functions, a differentiation of ability, than a unique one. In the dextral the left hand does many tasks of as great or greater importance, and with equal or superior skill, as the right. In eating, the fork is now more used than the knife; in gunning, the left hand is given the vastly more important, difficult and onerous task; in chopping, hoeing, shoveling, picking, lathe-work, railway locomotive engineering and other tasks the left arm and hand often execute the chief and more expert tasks. Especially noteworthy is the playing of the violin, 'cello and bass viol. The 'fingering' is done with the left hand, and forms a striking reversal of dextrality, because it is hy all odds the function requiring more manipulative skill, accuracy and rapidity. I do not know that the fact itself has ever been observed and stated, but certainly the reason of this strange contradictory practise has hitherto escaped the attention. It is, I think, due to dextrocularity. With few and easily explained exceptions dextromanuality is a result, or a concomitant, of dextrocularity. If the violin, 'cello and viol were fingered with the right hand the learner would be greatly handicapped by the foreshortening which would exist as his dextral eye glanced along the neck of the instrument straight in front or below this eye. The learner must see his fingers and gain precision in placing them by careful visual estimates. But when placed sinistrad the right eye sees the neck of these instruments and the fingers at an angle which permits more accurate observation, estimates of distances, etc., than would be possible if the instrument were fingered with the right hand. In those instruments necessarily held in the median line, some wind-instruments, the flageolet, hautboy, etc., the right hand asserts its selective and more difficult task. When the hands are not seen at all, as in the flute, fife, etc., the right again has its choice. No pupil with sinistromamiality established can learn piano-playing easily. I know of one who was a great lover of music who failed utterly after long perseverance.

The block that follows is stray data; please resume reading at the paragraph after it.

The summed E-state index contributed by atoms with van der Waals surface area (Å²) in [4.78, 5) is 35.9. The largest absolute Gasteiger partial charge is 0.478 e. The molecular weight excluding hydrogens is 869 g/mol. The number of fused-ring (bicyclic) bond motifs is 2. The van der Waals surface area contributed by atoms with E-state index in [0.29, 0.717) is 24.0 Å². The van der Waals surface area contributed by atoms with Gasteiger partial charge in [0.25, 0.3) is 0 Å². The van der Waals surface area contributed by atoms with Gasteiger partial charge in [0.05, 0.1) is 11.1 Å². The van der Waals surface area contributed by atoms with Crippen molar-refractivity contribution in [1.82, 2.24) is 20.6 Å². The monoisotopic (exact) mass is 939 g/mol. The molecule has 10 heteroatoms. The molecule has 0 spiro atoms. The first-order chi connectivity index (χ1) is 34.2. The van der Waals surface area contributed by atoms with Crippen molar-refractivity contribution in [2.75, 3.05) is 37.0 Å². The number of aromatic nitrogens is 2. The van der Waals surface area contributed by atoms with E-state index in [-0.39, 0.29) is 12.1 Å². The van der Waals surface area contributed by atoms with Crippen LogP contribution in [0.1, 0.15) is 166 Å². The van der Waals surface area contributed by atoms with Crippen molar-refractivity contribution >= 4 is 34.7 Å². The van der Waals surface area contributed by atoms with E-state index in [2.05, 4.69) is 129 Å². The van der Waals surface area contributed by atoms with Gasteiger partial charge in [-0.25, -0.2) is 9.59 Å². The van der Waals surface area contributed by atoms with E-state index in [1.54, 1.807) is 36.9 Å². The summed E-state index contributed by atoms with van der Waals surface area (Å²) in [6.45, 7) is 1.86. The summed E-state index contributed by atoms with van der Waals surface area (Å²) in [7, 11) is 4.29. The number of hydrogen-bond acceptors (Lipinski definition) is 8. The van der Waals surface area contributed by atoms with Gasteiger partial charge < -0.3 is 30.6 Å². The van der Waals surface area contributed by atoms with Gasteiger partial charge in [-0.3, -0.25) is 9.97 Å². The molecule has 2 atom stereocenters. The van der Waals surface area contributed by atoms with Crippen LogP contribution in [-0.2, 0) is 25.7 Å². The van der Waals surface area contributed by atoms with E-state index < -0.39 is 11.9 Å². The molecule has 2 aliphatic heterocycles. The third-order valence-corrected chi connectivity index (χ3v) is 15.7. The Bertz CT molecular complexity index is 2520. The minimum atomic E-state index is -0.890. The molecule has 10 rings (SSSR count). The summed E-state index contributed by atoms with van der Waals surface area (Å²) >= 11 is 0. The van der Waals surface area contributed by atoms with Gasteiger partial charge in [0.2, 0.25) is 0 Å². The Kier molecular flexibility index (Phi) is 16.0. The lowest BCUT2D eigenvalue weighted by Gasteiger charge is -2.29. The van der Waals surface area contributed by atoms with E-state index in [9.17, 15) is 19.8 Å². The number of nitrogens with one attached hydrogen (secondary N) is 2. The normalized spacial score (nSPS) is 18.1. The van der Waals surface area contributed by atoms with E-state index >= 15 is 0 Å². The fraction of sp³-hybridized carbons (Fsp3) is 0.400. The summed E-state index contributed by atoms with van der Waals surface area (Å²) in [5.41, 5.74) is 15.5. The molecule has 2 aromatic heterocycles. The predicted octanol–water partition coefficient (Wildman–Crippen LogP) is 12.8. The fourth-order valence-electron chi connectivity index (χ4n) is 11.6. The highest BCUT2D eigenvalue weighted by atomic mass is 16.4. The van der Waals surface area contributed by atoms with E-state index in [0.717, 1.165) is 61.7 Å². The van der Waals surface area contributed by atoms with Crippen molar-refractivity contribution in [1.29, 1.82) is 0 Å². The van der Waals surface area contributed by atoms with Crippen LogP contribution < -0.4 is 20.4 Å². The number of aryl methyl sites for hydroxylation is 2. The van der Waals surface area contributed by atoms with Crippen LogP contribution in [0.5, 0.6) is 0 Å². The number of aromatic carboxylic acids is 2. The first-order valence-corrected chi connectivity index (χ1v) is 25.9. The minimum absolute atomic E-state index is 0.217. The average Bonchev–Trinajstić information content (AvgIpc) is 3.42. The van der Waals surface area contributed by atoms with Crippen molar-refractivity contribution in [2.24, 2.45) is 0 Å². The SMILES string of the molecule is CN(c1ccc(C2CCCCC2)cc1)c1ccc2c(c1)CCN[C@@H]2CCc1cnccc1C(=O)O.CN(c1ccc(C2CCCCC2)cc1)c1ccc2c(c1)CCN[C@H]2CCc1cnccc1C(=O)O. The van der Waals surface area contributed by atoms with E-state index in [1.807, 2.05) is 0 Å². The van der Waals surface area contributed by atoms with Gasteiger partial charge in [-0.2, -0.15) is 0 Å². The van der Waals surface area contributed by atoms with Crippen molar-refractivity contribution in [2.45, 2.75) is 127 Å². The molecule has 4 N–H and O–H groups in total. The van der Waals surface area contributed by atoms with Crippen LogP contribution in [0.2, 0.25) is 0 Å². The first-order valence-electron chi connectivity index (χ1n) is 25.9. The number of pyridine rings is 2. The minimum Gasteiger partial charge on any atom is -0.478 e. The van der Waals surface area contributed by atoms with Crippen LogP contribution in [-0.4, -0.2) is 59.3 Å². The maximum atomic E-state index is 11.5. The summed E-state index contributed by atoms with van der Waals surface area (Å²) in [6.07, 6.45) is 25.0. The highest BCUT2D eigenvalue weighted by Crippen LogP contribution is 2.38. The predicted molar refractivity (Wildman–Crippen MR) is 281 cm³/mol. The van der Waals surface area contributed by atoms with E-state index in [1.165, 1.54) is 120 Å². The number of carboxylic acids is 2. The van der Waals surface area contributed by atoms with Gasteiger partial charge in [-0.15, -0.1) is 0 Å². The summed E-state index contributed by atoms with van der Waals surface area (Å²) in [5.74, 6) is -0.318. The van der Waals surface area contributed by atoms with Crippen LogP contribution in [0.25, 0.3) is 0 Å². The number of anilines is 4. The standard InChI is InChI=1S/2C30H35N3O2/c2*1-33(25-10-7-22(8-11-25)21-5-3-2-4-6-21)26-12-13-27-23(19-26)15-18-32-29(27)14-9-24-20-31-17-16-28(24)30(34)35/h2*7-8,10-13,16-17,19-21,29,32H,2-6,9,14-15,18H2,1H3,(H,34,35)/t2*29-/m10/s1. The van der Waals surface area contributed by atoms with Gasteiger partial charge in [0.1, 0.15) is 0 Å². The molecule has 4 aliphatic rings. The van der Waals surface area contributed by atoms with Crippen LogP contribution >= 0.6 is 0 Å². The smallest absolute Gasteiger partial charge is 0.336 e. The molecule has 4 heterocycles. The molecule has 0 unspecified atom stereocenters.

There are other cautions to be emphasized relating to the acquirement of dextrality by the savage: Nearly all the actions which we now call right-handed were in primeval times to him unknown. This is especially true of three things. Knives and forks have only been used in eating for a few hundred years. He ate with his fingers, and one may suspect he used the left as much as the right in this way. The Mussulman custom and its reason are, of course, both modern. Secondly, the modern gun and revolver had not been devised. The bow and arrow, the spear, boomerang, club, etc., could be used as well with the left hand by the sinistromanual. Thirdly, writing was unknown, or relatively so, and, as we have now learned, that locates the speech center in the cerebral hemisphere opposite the writing hand. It is thus evident that dextrality in the savage, at the time when it